The letter’s tone is an example of the hard-charging style of Fudge, an Ohio Democrat, and signals a shift in how the 43-member caucus of African American Senate and House members will approach the nation’s first African American president in his second term.
“I’m a very direct person just generally,” Fudge said in an interview. “I don’t use a lot of words unnecessarily. I try to get to the heart of the issue, address it and go on to the next thing.”
Fudge hopes to give the CBC a “bigger voice” beyond Congress to press an agenda that includes improving economic conditions for African Americans, preserving and improving voting rights laws, and seeking a balanced change in the country’s immigration laws.
“I believe we can be stronger, more visible, but I also think we can be more effective if we take our positions beyond Capitol Hill,” Fudge said of the caucus. “We want to make sure that everybody understands that we’re not some group that’s so way out that we can’t fit in the mainstream. We are very mainstream, and I want that message to be told.”
Over the past four years, many CBC members held their tongues, quietly grumbled, or delicately expressed frustration about a seeming inability to get their message to Obama.
They contend that the president was inattentive to a number of issues impacting African Americans, especially an unemployment rate nearly twice the nation’s overall jobless rate.
Their frustration is amplified by the amount of time it has been since the caucus has met with the president — it will be two years on May 12. Obama met with leaders of the Congressional Hispanic Caucus in January and proclaimed revamping immigration laws a top legislative priority. Fudge said she expects the countdown to end soon, though she doesn’t have a meeting date from the White House yet.
“I would advise people to get used to a very candid and thoughtful conversation from Marcia Fudge,” said Rep. Emanuel Cleaver II (D-Mo.), who served as caucus chairman in the previous Congress and admitted to taking a softer approach in dealing with the Obama White House.
Asked to list Fudge’s attributes, Rep. Hank Johnson, a Democratic CBC member from Georgia, reeled off “impatience, fire, passion on issues of concern not just to African Americans but to all working people.”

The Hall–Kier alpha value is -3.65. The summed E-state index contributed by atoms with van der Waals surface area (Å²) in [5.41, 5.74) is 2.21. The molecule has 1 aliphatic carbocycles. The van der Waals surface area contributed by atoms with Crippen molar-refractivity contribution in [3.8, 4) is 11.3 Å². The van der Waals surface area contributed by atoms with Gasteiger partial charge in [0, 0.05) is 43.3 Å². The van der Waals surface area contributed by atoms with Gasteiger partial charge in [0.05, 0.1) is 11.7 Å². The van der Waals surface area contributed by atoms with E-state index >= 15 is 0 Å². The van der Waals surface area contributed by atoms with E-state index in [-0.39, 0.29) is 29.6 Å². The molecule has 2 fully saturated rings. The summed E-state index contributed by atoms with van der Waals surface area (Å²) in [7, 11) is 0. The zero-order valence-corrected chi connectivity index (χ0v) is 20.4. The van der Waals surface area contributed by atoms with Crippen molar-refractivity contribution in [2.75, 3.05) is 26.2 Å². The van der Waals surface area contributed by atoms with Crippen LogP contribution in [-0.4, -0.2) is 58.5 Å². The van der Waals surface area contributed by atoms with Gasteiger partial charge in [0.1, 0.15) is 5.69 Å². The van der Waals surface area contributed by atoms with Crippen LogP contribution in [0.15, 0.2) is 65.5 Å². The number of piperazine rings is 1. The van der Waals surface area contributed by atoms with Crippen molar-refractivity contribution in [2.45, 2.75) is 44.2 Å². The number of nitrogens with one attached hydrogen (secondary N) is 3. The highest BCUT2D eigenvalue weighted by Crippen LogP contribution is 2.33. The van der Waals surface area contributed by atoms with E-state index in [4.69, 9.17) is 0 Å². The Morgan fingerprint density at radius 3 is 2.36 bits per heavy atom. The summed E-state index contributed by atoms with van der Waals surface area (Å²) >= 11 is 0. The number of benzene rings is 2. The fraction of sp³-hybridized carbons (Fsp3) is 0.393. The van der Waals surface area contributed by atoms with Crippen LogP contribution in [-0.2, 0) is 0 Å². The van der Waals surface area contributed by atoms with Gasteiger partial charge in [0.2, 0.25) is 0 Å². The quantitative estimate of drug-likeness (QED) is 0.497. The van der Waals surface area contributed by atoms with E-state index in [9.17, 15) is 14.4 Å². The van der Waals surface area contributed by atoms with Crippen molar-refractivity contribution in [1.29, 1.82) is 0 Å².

Fudge said she hasn’t received a direct reply from Obama to the letter in which she also expressed disappointment that the White House hasn’t considered “a number of qualified candidates” recommended by the CBC for administration jobs over the past four years.
White House press secretary Jay Carney told reporters soon after Fudge’s letter that Obama “is committed to diversity” and “believes that having a diverse Cabinet and a diverse set of advisers enhances the decision-making process for him and any president.”
Since then, Fudge said she’s had “good conversations” with White House officials about the issue.
“I think once we got beyond our own corners, we found that there were some things that we can do to work together, and I look forward to it,” she said. “It is still my expectation that there will be some people of color, particularly African Americans, in this administration this term. . . . I think we’re on the same page.”
Coincidentally or not, the names of two North Carolina African American elected officials have recently surfaced as potential hires for the administration: Charlotte Mayor Anthony Foxx (D) for transportation secretary and Rep. Mel Watt (D) to head the Federal Housing Finance Agency.
Not everyone in the CBC agrees that the makeup of Obama’s second-term Cabinet is a big deal.
Rep. Chaka Fattah (D-Pa.) told the Daily Beast that he believes the White House is responsive and noted that Attorney General Eric H. Holder Jr. remains in the Cabinet. U.N. Ambassador Susan Rice is another high-profile African American holdover.
Fudge, 60, said she understands the expectations and pressures put on Obama that comes with being a “first.” From 2000 to 2008, she served as the first African American and female mayor of Warrensville Heights, Ohio, a mostly African American, middle-class suburb of Cleveland.
“I clearly understand the pressures,” Fudge said. “That is why I want to take some of the responsibility off of him [Obama] for speaking for poor and minority communities.”
— McClatchy -Tribune